Plaistow airman’s ‘commando yomp’ for charity

‘I want to do my bit to help those who have had life-changing injuries’

An airman from Plaistow serving in Afghanistan with 3 Commando Brigade Royal Marines has set himself a challenge to run 30 miles in under eight hours.

In order to be able to wear the coveted Green Beret, all Royal Marine and Army Commandos must complete the infamous commando course at Lympstone, Devon.

The final test of the course is a 30-mile “yomp” over Dartmoor, carrying a Bergen or rucksack weighing 40lbs and a rifle, which must be completed in less than eight hours.

Help For Heroes

Senior Aircraftman Matthew Wasmuth, who is deployed to Helmand for six months, has decided to complete a “30-miler” around the Main Operating Base in Lashkar Gah, where the headquarters of Task Force Helmand is based.

The 24-year-old has been in the RAF for five years and despite serving alongside Commandos, he has no experience of the course.

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He said: “I’m sure people think I’m mad, but I wanted to do something to really push myself.

“For the four-month tour, I’m based at the HQ so unlike most of the guys out on the ground, I’m not patrolling two or three times a day, carrying all my kit and living in pretty austere conditions.

“So, I thought this would be a good way to show my support for them.”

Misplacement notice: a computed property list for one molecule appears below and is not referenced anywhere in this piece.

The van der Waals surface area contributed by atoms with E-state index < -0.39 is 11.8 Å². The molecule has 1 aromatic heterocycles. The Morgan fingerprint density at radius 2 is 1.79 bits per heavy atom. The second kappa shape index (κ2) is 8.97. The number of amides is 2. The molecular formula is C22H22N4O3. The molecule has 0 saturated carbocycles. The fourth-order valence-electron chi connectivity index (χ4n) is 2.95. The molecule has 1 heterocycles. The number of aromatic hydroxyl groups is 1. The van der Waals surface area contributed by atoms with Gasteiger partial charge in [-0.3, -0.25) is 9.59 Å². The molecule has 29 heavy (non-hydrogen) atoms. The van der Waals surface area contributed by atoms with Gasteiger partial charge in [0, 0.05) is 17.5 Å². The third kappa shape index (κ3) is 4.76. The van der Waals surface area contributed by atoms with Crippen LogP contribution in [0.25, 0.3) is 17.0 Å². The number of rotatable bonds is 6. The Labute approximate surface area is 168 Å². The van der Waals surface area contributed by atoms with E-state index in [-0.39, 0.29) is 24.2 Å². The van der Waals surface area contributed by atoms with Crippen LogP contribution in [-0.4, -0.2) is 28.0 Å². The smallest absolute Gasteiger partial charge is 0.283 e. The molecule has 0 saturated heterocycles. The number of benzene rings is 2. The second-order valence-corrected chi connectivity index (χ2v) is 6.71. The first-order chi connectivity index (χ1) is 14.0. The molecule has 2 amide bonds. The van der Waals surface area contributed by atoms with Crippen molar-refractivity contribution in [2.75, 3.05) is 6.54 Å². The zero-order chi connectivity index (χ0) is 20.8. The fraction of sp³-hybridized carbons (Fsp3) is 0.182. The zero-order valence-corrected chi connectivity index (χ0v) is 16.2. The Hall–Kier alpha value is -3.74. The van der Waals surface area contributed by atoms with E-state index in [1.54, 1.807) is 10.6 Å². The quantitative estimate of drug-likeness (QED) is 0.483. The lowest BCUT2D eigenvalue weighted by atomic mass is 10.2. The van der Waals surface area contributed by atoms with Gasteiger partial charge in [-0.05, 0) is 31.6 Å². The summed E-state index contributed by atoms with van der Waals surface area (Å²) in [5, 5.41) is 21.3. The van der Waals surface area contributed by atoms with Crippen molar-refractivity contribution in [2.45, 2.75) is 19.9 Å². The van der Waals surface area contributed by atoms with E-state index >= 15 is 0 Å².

He will begin his journey at 3am to try and avoid the blistering heat of the Afghan summer.

Once the sun comes up, the temperatures quickly reach about 45 degrees in the shade and it’s a lot hotter in direct sunlight.

“Completing the distance would be hard enough in this heat, but to do it carrying my Bergen and my rifle makes it even more difficult. My plan is to start early enough that I’ll get most of it done when it’s relatively cool.”

SAC Wasmuth is hoping his efforts will raise money for military charity Help for Heroes.

“A number of people have been wounded during my time in Afghanistan – some of them quite badly – and I just want to do my bit to help them and others who have suffered life-changing injuries in the line of duty.”


SAC Wasmuth has asked some of the Commandos based in Lashkar Gah to help him with some training tips and he’s also hoping that a few of them will join him on the day.

“I don’t expect them to do the whole thing with me, but I know that there will be times when I’ll struggle and I’m hopeful that a few of the lads will come and take part alongside me for at least part of the way to keep me motivated,” he said.

Despite the challenge, SAC Wasmuth says he has no ambitions to join the Commandos. After completing his tour in Afghanistan, he will return to the UK where he is based at MoD North Luffenham, Rutland.

Before that though, he’s looking forward to a well-earned break during which he’ll catch up with friends and family in Plaistow.